# Indexing geo-data

Recently we started wondering what the most effective way is to index data based on Longitude and Latitude. Although we're not yet seeing performance problems, we're definitely anticipating them without an effective index. We're using MySQL for anything mission critical, so (some of) this information specifically applies to MySQL.

For many the obvious thing to do might be to add a mysql index on those two numbers:

```
ALTER TABLE geo ADD INDEX (longitude,latitude)
```

The problem with how B-TREE indexes work, is that columns within the index will be used in order. Only if an exact match is found for the left-most column (longitude in this case) the latitude column is used. Since we're always selecting on a range of values, in practice this means that the latitude column in the index will in fact always be ignored.

This could be very inefficient if you're zoomed in quite a bit on for example a city on the east-coast (where I'm at). There will be a lot of matches for cities way north or south from here.

### Splitting the earth up in rectangles

We figured a better way to do this is to just split up the earth in smaller rectangles. We could round the longitude and latitude numbers off to an integer and index on these.

```
CREATE TABLE geo (
longitude DOUBLE,
latitude DOUBLE,
idxlong SMALLINT,
idxlat SMALLINT,
INDEX (idxlong,idxlat);
);
```

When inserting you'd just a idxlong = round(longitude) and you should be good to go.

The problem with this approach is that we split the earth up in 360 x-coordinates, and 180 y-coordinates. Whenever we're on a zoom-level higher than a single one of these sections, the index will not be used effectively. Furthermore, if we zoom in very deep (times square) we run the risk there's a lot of rows matching this area that will need to be evaluated. In short: the index is ineffective if you zoom to much smaller or bigger areas.

### Dividing the earth up further

We could divide the earth up in 4 squares, and store that information instead. Every square could then divided up in 4 more squares, and so on.. We end up with what's called a Quadtree. To do this effectively, and not create new columns for every 'zoom level' we might need, we instead attempt to convert the longitude and latitude to a single value.

Simply put, if our X coordinate is 111111 and our Y coordinate is 000000, we want to end up with 101010101010. This is called the Morton number.

We can do this with the following (pseudo-)code:

```
latitude = 43.63556267294633
longitude = -79.4249939918518
// Since these can both be negative, we should convert them to an unsigned number
// longitude goes from -180 to 180 and latitude from -90 to 90
latitude += 90;
longitude += 180;
// Now we need to turn them into integers. It makes sense to fit them in a 32bit integer.
// The maximum value for a 32bit integer is 4294967295
// Since the numbers now go up to 360, we use round(4294967295/360) = 11930464.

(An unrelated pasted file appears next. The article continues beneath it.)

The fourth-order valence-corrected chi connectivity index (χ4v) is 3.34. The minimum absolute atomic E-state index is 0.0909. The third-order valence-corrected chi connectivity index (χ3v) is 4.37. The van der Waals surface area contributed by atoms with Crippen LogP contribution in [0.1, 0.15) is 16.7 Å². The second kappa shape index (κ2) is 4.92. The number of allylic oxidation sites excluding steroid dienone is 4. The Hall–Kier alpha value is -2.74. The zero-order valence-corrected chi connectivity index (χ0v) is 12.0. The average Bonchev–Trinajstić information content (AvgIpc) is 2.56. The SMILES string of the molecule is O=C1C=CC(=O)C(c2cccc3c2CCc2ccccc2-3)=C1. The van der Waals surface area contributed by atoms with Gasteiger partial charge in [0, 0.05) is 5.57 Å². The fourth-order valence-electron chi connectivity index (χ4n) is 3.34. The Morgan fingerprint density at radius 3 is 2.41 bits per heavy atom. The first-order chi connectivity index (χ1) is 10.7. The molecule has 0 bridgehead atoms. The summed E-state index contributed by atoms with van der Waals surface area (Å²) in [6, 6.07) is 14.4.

latitude = (int)latitude * 11930464;
longitude = (int)longitude * 11930464;
// The 'morton number'
morton = 0
// The current bit we're interleaving
bit = 1
// The position of the bit we're interleaving
position = 0
while(bit <= latitude or bit <= longitude) {
if (bit & latitude) morton = morton | 1 << (2*position+1)
if (bit & longitude) morton = morton | 1 << (2*position)
position += 1
bit = 1 << position
}
```

We can now easily index on our 'morton' number.

### The big flaw of using a Quadtree

This would be the most effective index if we're ever only interested in the contents of '1 square' regardless of the size. But we are in fact usually interested in a range (Everything between a top-left and bottom-right coordinate) that could cover multiple squares.

The best example is near the international dateline. Because we increased our numbers with 180, the international dateline now lies at x-coordinate 0 and 360. If we would like to SELECT items from both sides of this line, we would need to do two queries (or two ranges). This is a simple example, but the problem in fact occurs at every edge of a square. If we select from a random place in europe, and we happen to go across a square from the 3rd significant bit in our morton number, it means we will end up effectively splitting our table in 4 major segments and we'll end up with scanning a higher number of items for matches.

### Solutions

If the top-left and bottom-right are close enough to each other ('close' will need to be defined), we can find out if the query could be problematic by getting the morton numbers for both and comparing the most significant bits we care about:

```
// This example assumes both the numbers are 64 bit, and we really care about the top 16.
problematic = ((morton1 ^ morton2) >> 48) != 0
// Note that the ^ operator is XOR (I had to look it up myself, because I rarely ever need it).
```

Another solution is to throw all of this out the window, and go with MySQL's Spatial extensions. The spatial extensions provides much more features beyond my need, so I've yet to find out if this is the best solution for myself. MySQL provides a spatial index, which is based off an R-Tree, which effectively uses overlapping rectangles. The other bonus is that things like selecting by radius (e.g.: everything in the range of x km) is possible.

Anything wrong with this logic? Do you have experience with this? I'd like to hear problems and solutions you've encountered!